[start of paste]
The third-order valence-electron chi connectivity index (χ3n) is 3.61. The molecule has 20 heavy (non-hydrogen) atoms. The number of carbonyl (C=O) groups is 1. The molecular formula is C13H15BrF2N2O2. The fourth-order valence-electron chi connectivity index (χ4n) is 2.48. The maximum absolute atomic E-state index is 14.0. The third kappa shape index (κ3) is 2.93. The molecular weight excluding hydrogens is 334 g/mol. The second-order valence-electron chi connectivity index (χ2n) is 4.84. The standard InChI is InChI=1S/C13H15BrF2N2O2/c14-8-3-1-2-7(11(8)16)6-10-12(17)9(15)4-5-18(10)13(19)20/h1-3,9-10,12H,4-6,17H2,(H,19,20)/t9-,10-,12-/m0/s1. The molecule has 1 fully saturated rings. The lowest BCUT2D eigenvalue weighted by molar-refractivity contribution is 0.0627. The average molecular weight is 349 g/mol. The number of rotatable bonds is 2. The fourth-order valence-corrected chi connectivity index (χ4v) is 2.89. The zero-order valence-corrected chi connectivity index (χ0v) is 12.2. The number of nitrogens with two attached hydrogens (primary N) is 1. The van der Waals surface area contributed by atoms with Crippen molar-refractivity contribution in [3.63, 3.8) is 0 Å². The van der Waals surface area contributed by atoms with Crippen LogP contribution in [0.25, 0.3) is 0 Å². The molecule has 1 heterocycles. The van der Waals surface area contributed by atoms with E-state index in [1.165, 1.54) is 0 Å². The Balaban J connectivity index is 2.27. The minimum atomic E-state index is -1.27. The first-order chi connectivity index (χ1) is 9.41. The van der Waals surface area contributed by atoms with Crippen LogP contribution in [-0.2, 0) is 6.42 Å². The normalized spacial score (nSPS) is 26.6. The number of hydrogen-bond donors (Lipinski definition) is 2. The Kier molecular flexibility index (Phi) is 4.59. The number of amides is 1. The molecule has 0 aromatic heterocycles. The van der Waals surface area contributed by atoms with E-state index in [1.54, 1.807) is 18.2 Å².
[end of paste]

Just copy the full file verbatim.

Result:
The third-order valence-electron chi connectivity index (χ3n) is 3.61. The molecule has 20 heavy (non-hydrogen) atoms. The number of carbonyl (C=O) groups is 1. The molecular formula is C13H15BrF2N2O2. The fourth-order valence-electron chi connectivity index (χ4n) is 2.48. The maximum absolute atomic E-state index is 14.0. The third kappa shape index (κ3) is 2.93. The molecular weight excluding hydrogens is 334 g/mol. The second-order valence-electron chi connectivity index (χ2n) is 4.84. The standard InChI is InChI=1S/C13H15BrF2N2O2/c14-8-3-1-2-7(11(8)16)6-10-12(17)9(15)4-5-18(10)13(19)20/h1-3,9-10,12H,4-6,17H2,(H,19,20)/t9-,10-,12-/m0/s1. The molecule has 1 fully saturated rings. The lowest BCUT2D eigenvalue weighted by molar-refractivity contribution is 0.0627. The average molecular weight is 349 g/mol. The number of rotatable bonds is 2. The fourth-order valence-corrected chi connectivity index (χ4v) is 2.89. The zero-order valence-corrected chi connectivity index (χ0v) is 12.2. The number of nitrogens with two attached hydrogens (primary N) is 1. The van der Waals surface area contributed by atoms with Crippen molar-refractivity contribution in [3.63, 3.8) is 0 Å². The van der Waals surface area contributed by atoms with Crippen LogP contribution in [0.25, 0.3) is 0 Å². The molecule has 1 heterocycles. The van der Waals surface area contributed by atoms with E-state index in [1.165, 1.54) is 0 Å². The Balaban J connectivity index is 2.27. The minimum atomic E-state index is -1.27. The first-order chi connectivity index (χ1) is 9.41. The van der Waals surface area contributed by atoms with Crippen LogP contribution in [-0.2, 0) is 6.42 Å². The normalized spacial score (nSPS) is 26.6. The number of hydrogen-bond donors (Lipinski definition) is 2. The Kier molecular flexibility index (Phi) is 4.59. The number of amides is 1. The molecule has 0 aromatic heterocycles. The van der Waals surface area contributed by atoms with E-state index in [1.54, 1.807) is 18.2 Å².